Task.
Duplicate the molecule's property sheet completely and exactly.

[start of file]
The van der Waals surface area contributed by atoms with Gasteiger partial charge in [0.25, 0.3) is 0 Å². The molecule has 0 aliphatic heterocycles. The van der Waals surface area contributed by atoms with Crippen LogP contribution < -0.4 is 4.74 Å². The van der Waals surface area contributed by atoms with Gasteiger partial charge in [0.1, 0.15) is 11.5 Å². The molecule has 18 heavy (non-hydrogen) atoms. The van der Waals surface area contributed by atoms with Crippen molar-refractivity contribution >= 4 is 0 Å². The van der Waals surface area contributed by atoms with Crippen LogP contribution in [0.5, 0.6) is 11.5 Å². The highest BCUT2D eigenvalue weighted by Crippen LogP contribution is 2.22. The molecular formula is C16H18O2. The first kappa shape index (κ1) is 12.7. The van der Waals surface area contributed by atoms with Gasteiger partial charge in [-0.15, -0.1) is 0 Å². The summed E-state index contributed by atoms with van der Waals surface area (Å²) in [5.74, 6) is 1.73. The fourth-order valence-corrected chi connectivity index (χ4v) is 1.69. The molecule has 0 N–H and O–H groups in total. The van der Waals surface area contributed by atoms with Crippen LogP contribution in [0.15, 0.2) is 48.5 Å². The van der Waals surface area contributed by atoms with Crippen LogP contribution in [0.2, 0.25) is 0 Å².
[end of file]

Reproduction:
The van der Waals surface area contributed by atoms with Gasteiger partial charge in [0.25, 0.3) is 0 Å². The molecule has 0 aliphatic heterocycles. The van der Waals surface area contributed by atoms with Crippen LogP contribution < -0.4 is 4.74 Å². The van der Waals surface area contributed by atoms with Gasteiger partial charge in [0.1, 0.15) is 11.5 Å². The molecule has 18 heavy (non-hydrogen) atoms. The van der Waals surface area contributed by atoms with Crippen molar-refractivity contribution >= 4 is 0 Å². The van der Waals surface area contributed by atoms with Crippen LogP contribution in [0.5, 0.6) is 11.5 Å². The highest BCUT2D eigenvalue weighted by Crippen LogP contribution is 2.22. The molecular formula is C16H18O2. The first kappa shape index (κ1) is 12.7. The van der Waals surface area contributed by atoms with Gasteiger partial charge in [-0.15, -0.1) is 0 Å². The summed E-state index contributed by atoms with van der Waals surface area (Å²) in [5.74, 6) is 1.73. The fourth-order valence-corrected chi connectivity index (χ4v) is 1.69. The molecule has 0 N–H and O–H groups in total. The van der Waals surface area contributed by atoms with Crippen LogP contribution in [0.15, 0.2) is 48.5 Å². The van der Waals surface area contributed by atoms with Crippen LogP contribution in [0.2, 0.25) is 0 Å².